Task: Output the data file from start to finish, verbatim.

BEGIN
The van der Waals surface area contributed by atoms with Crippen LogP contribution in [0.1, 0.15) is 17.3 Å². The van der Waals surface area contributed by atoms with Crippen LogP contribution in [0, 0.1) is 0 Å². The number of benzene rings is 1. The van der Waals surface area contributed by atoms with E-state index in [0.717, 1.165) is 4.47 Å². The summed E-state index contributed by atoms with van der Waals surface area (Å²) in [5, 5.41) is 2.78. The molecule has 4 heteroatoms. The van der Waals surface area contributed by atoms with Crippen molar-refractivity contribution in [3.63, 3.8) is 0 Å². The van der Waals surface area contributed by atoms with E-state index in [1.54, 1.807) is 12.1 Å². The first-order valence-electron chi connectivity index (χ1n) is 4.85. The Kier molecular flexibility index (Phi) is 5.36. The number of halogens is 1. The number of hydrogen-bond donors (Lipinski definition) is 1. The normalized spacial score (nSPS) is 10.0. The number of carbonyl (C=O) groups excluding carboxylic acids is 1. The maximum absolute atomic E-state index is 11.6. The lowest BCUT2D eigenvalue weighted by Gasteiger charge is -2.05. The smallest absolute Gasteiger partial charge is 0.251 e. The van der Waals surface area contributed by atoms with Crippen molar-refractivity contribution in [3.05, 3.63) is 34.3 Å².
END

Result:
The van der Waals surface area contributed by atoms with Crippen LogP contribution in [0.1, 0.15) is 17.3 Å². The van der Waals surface area contributed by atoms with Crippen LogP contribution in [0, 0.1) is 0 Å². The number of benzene rings is 1. The van der Waals surface area contributed by atoms with E-state index in [0.717, 1.165) is 4.47 Å². The summed E-state index contributed by atoms with van der Waals surface area (Å²) in [5, 5.41) is 2.78. The molecule has 4 heteroatoms. The van der Waals surface area contributed by atoms with Crippen molar-refractivity contribution in [3.63, 3.8) is 0 Å². The van der Waals surface area contributed by atoms with E-state index in [1.54, 1.807) is 12.1 Å². The first-order valence-electron chi connectivity index (χ1n) is 4.85. The Kier molecular flexibility index (Phi) is 5.36. The number of halogens is 1. The number of hydrogen-bond donors (Lipinski definition) is 1. The normalized spacial score (nSPS) is 10.0. The number of carbonyl (C=O) groups excluding carboxylic acids is 1. The maximum absolute atomic E-state index is 11.6. The lowest BCUT2D eigenvalue weighted by Gasteiger charge is -2.05. The smallest absolute Gasteiger partial charge is 0.251 e. The van der Waals surface area contributed by atoms with Crippen molar-refractivity contribution in [3.05, 3.63) is 34.3 Å².